Take a look at any construction site in the country and chances are that you…
The traditional role of an excavator was to dig trenches. There have been times when all an operator did was dig mile after mile of trenches – sometimes deep, sometimes shallow. The laying of pipes around the nation has been important for our development. Whether it’s waste water, fresh drinking water, or services such as power, gas, or cable TV – without an excavator to dig the trenches we would still be struggling along using man power.
Today, while excavators can be found in diverse roles such as mining, forestry and dredging, their expertise still lies with digging trenches. The modern excavator is very different from those of 20-30 years ago. Today, they use lasers and GPS to help guide them; the operator sits in air-conditioned comfort, often with a cd player and two way radio for communication. Excavators can now dig trenches to within the finest of measurements, and in a quarter of the time of the older equipment.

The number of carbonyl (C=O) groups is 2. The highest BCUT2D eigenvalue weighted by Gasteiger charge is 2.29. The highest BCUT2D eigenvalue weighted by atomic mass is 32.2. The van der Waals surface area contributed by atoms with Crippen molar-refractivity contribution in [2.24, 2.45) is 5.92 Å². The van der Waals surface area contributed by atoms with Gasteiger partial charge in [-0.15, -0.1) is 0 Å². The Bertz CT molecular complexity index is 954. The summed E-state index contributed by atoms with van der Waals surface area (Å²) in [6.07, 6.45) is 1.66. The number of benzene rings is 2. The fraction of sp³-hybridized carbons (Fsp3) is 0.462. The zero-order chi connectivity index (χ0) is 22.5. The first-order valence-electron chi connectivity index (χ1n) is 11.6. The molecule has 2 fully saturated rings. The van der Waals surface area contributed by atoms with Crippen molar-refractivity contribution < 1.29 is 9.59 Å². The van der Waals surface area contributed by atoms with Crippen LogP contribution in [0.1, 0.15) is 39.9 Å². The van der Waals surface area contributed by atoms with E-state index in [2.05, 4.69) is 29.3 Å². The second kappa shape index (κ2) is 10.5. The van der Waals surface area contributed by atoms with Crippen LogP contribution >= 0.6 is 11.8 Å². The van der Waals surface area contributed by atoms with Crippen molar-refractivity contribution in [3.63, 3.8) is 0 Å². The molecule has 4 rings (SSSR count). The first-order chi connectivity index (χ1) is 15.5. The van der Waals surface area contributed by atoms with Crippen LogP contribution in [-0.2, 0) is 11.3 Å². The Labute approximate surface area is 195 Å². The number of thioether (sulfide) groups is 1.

While the work may have become easier, that shouldn’t undervalue the skills of the operators. Yes, you can be trained and work ready in as little as three weeks, but your training doesn’t end there. Like most heavy equipment, once you have completed your basic heavy equipment training, you are ready for a life time of on-the-job training with every situation holding some sort of lesson.
As our population ages, the real problem in the future may well be a shortage of skilled operators. If you have considered a career in the heavy equipment industry, who not look a little closer at excavators. Operators are amongst the best paid heavy equipment operators and there is rarely any shortage of work available.